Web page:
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November 1972

Systemic Lupus Erythematosus in the Elderly

Author Affiliations

Toledo, Ohio

From the Division of Rheumatology, Toledo Clinic, and the Medical College of Ohio at Toledo.

Arch Intern Med. 1972;130(5):743-746. doi:10.1001/archinte.1972.03650050067012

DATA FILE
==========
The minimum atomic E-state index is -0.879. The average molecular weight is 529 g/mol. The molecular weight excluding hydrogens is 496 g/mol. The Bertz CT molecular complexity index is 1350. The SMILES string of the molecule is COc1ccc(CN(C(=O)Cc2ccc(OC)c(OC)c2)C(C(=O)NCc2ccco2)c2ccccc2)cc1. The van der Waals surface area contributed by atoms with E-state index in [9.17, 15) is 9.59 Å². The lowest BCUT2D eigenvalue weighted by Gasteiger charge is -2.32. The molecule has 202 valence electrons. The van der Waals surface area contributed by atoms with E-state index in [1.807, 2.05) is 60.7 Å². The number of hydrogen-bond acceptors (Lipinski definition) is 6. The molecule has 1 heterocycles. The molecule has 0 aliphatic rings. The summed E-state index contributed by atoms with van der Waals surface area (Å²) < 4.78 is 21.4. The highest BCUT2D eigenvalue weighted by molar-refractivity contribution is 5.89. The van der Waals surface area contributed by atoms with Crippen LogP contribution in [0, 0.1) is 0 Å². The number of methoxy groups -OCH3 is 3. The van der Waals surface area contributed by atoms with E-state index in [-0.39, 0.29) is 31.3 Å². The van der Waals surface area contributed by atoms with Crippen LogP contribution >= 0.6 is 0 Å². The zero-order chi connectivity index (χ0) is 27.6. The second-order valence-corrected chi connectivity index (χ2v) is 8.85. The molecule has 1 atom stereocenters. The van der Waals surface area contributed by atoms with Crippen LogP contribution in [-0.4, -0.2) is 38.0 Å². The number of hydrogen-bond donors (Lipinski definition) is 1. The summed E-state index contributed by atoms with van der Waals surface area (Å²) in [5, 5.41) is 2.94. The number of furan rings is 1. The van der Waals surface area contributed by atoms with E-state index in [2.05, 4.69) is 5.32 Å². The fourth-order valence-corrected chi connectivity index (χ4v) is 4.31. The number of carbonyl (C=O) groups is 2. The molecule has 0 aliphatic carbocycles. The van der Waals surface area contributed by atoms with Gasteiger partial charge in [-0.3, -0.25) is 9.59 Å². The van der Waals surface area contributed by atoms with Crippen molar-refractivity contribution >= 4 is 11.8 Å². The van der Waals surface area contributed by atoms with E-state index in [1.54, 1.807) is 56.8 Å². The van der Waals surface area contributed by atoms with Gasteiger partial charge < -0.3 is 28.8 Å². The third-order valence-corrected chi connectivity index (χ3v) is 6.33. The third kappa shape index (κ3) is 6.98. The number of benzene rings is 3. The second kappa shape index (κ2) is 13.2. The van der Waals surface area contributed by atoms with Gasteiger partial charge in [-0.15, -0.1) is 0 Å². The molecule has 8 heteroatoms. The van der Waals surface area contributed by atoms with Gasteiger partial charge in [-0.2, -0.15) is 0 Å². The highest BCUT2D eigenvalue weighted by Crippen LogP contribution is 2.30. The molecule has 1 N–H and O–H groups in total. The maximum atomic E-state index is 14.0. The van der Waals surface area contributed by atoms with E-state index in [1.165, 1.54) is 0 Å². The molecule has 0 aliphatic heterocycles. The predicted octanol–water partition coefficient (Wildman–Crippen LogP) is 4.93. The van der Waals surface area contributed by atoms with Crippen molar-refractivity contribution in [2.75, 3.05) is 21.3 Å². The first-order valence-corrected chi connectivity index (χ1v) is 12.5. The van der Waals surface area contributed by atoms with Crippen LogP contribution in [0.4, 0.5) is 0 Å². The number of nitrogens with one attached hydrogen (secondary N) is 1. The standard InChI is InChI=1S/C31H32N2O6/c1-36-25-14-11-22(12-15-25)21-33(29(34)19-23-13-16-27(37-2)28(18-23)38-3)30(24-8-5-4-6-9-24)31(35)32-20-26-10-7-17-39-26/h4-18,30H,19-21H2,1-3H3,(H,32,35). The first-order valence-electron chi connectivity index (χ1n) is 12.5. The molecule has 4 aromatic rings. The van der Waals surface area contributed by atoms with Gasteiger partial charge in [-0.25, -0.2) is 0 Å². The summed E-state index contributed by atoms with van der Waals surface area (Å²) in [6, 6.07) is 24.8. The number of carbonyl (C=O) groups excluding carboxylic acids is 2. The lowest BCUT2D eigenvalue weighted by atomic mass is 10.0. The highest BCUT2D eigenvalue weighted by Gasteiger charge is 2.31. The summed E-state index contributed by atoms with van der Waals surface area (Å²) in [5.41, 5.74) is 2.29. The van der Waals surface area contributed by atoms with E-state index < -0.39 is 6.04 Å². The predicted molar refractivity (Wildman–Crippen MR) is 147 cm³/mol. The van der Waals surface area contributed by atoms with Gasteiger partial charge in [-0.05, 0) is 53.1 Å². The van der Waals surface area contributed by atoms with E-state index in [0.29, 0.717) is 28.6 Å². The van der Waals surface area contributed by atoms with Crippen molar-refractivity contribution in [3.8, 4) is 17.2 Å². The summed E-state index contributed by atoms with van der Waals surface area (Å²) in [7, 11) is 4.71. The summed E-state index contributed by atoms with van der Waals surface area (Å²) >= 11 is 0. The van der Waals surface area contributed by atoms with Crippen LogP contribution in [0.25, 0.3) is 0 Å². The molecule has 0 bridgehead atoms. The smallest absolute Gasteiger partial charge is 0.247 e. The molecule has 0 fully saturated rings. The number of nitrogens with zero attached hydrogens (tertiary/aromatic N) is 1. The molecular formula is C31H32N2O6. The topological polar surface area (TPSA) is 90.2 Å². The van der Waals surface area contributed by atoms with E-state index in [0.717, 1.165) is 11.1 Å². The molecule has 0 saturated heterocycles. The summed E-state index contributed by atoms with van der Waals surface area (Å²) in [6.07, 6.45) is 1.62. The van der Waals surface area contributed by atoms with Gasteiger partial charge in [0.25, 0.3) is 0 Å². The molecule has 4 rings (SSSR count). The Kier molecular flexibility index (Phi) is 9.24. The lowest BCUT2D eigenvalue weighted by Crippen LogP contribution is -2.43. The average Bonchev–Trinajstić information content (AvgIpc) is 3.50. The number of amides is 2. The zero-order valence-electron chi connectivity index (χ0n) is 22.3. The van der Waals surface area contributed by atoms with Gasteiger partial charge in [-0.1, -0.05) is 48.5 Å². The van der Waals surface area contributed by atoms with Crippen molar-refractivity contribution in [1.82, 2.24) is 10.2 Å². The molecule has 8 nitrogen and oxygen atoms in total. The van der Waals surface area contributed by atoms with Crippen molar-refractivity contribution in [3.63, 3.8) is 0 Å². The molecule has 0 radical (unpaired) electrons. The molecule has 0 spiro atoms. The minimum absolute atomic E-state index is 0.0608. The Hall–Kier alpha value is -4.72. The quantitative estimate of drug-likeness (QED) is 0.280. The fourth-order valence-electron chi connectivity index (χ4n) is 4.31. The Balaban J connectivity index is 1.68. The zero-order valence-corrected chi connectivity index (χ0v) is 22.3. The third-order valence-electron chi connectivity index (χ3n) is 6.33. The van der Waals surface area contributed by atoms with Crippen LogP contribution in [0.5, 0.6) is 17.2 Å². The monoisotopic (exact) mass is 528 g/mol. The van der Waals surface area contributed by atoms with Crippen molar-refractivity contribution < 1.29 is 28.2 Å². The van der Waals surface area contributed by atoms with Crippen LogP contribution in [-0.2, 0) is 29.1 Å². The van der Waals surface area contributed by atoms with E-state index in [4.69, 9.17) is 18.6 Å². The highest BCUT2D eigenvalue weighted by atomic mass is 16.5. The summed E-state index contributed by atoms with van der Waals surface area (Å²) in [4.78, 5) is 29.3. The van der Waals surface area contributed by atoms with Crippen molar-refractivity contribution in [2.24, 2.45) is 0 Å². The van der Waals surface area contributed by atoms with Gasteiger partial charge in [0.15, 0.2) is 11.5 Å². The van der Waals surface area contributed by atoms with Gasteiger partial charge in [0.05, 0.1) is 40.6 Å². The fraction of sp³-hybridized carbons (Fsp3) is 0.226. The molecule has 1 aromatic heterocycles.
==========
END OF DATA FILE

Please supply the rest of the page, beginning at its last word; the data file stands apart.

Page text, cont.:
Nine of 86 patients with systemic lupus erythematosus (SLE) were diagnosed after the age of sixty. They differ from younger patients with SLE in mode of onset, specific organ systems involved, severity of disease, and prognosis. The presentation in the elderly is insidious rather than acute. Most patients initially show a polymyalgia rheumatica syndrome or rheumatoid-like arthritis. The clinical course is benign, serositis is less common, the patients are more easily controlled on aspirin or low-dose steroids, and the progress of SLE in the elderly is relatively slow. Because age modifies the clinical expression of SLE the diagnosis in the elderly can be easily missed if not specifically searched for.

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